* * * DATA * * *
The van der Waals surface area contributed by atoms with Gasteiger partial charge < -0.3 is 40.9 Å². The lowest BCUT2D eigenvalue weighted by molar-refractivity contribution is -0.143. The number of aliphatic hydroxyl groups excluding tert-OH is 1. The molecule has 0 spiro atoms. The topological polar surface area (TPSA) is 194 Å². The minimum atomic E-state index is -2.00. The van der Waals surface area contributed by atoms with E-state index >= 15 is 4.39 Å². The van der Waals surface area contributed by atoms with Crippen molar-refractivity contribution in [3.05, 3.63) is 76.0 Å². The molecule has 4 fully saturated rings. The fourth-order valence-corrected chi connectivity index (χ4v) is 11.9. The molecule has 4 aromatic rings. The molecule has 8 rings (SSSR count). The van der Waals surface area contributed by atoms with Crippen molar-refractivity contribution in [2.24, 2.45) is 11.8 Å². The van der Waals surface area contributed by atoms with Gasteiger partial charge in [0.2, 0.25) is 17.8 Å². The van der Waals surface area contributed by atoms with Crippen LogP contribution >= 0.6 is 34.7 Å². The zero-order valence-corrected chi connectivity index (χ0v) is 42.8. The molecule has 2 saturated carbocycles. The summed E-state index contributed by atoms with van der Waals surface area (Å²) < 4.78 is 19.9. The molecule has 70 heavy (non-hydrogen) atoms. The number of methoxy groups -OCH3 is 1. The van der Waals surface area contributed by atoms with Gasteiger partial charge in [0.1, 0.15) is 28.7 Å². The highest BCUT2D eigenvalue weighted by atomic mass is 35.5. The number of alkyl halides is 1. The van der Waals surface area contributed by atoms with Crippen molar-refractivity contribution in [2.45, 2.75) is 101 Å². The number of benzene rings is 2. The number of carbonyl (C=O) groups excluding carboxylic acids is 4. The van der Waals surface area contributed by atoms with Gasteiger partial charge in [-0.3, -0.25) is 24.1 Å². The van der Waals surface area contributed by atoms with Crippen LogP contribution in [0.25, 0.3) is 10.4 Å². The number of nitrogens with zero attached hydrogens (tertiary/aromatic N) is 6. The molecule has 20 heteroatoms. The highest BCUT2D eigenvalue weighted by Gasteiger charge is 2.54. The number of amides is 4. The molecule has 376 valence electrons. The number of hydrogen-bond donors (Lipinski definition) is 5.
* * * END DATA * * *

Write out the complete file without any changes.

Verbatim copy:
The van der Waals surface area contributed by atoms with Gasteiger partial charge < -0.3 is 40.9 Å². The lowest BCUT2D eigenvalue weighted by molar-refractivity contribution is -0.143. The number of aliphatic hydroxyl groups excluding tert-OH is 1. The molecule has 0 spiro atoms. The topological polar surface area (TPSA) is 194 Å². The minimum atomic E-state index is -2.00. The van der Waals surface area contributed by atoms with E-state index >= 15 is 4.39 Å². The van der Waals surface area contributed by atoms with Crippen molar-refractivity contribution in [3.05, 3.63) is 76.0 Å². The molecule has 4 fully saturated rings. The fourth-order valence-corrected chi connectivity index (χ4v) is 11.9. The molecule has 4 aromatic rings. The molecule has 8 rings (SSSR count). The van der Waals surface area contributed by atoms with Crippen molar-refractivity contribution in [2.24, 2.45) is 11.8 Å². The van der Waals surface area contributed by atoms with Gasteiger partial charge in [0.2, 0.25) is 17.8 Å². The van der Waals surface area contributed by atoms with Crippen LogP contribution >= 0.6 is 34.7 Å². The zero-order valence-corrected chi connectivity index (χ0v) is 42.8. The molecule has 2 saturated carbocycles. The summed E-state index contributed by atoms with van der Waals surface area (Å²) < 4.78 is 19.9. The molecule has 70 heavy (non-hydrogen) atoms. The number of methoxy groups -OCH3 is 1. The van der Waals surface area contributed by atoms with Gasteiger partial charge in [0.1, 0.15) is 28.7 Å². The highest BCUT2D eigenvalue weighted by atomic mass is 35.5. The number of alkyl halides is 1. The van der Waals surface area contributed by atoms with Crippen molar-refractivity contribution in [2.45, 2.75) is 101 Å². The number of benzene rings is 2. The number of carbonyl (C=O) groups excluding carboxylic acids is 4. The van der Waals surface area contributed by atoms with Gasteiger partial charge in [-0.3, -0.25) is 24.1 Å². The van der Waals surface area contributed by atoms with Crippen LogP contribution in [0.25, 0.3) is 10.4 Å². The number of nitrogens with zero attached hydrogens (tertiary/aromatic N) is 6. The molecule has 20 heteroatoms. The highest BCUT2D eigenvalue weighted by Gasteiger charge is 2.54. The number of amides is 4. The molecule has 376 valence electrons. The number of hydrogen-bond donors (Lipinski definition) is 5.